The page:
* Amongst other laws, equally extravagant, established in a Democratical province of fanatics in America, we find the following: "No man shall keep Christmas, read the Common Prayer, eat minced pies, or play on any instrument, except the di uni, trumpet, and Jews-harp.
In the lowest state of the church, whea the sufferings of our blefled Saviour were at hand, himself and the company of his disciples still followed the custom of adding music to their devotions: they sung an hymn. Pliny, the minister of the emperor Trajan, tells his master how the first Christians made it their practice to sing hymns to Jesus Christ, as to God. We are surely not to wonder, if instruments were not used while the church was in an afflicted and persecuted state : it could have no organs when it had no public edifices to put them in, supposing them to have
VOL. IV. G
been then in use: but when the church was supported and established by the kingdoms of the world, it assumed a like form of worship with that which prevailed in the prosperous days of David and Solomon.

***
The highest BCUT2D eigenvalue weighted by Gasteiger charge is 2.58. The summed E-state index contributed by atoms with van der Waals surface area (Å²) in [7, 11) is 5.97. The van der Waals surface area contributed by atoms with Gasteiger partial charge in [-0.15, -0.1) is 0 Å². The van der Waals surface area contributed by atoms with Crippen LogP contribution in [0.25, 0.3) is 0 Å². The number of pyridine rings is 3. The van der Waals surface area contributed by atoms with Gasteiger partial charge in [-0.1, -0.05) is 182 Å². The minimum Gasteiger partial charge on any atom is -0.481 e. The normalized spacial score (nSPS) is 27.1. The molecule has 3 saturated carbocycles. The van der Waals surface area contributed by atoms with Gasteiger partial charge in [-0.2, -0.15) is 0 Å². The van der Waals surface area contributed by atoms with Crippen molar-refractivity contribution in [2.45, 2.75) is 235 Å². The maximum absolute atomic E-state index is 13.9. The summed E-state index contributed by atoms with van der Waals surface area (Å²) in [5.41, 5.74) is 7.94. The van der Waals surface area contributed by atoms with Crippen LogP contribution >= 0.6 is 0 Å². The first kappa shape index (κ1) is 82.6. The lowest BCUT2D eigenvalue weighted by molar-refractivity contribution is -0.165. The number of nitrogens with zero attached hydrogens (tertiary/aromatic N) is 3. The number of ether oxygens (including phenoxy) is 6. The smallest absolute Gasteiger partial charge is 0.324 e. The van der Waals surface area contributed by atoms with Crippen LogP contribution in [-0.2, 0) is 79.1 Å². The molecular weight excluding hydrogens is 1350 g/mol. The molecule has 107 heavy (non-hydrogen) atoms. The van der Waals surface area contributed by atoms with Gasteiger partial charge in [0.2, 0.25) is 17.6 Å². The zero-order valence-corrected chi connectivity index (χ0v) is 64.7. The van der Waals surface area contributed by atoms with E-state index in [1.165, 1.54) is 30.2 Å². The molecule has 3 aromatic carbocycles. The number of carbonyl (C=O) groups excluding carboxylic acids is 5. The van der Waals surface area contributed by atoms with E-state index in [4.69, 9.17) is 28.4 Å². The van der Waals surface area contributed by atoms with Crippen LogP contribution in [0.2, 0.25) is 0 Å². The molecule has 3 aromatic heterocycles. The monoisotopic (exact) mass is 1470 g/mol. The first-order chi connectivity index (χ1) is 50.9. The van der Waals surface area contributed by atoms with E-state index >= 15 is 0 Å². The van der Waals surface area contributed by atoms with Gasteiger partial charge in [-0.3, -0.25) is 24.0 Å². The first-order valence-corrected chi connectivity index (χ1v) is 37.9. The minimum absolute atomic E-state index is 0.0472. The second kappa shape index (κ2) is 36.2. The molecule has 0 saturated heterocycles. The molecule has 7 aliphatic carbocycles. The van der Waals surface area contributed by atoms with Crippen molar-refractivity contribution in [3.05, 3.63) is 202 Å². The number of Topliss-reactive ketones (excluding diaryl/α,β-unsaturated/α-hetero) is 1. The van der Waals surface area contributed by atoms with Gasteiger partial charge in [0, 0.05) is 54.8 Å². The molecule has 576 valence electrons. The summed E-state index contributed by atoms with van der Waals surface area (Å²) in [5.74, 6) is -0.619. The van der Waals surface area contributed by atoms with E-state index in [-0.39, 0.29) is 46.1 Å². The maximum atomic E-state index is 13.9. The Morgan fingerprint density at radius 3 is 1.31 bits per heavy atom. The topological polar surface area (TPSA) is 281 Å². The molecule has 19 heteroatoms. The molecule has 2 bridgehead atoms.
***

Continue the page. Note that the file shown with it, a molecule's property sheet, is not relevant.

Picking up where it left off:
We find organs in the church as early as the seventh century, near 1200 years agoj. And here let all the admirers of the musical art step a while to reflect with gratitude and devotion, that ihe invention of choral harmony in parts arose from the Trinitarian worship of the Christian church. It is certain, we have no music of that form extant in the world, but such as is Christian; nor do we read of any: and had it not been for the schools of music, established and maintained by the church, I wiil venture to say, there had, at this day, been none of that excellent music with which all of us are now charmed, and I hope, many of us edified. Look out of Christendom into the kingdoms of China, Tartary, Turkey, and the regions of the southern world, and you will discover no music but what is beggarly and barbarous, fit onlyto amuse the ears of children or savsges. Every thing that is great and excellent in this way, hath come down to us from the Christian church. O holy and blessed society, which hath thus introduced us.to all that we can know and feel of heaven itself! How shall we . celebrate thee, how shall we cultivate and adorn thee, according to what we have derived from thee!, Let others be cold and indifferent, if they will, to 'our forms of worship; but upon musicians, if they know themselves, religion hath a particular demand; for they would never have been what they are, if God in his infinite goodness, had not brought us to the improvements of the Gospel.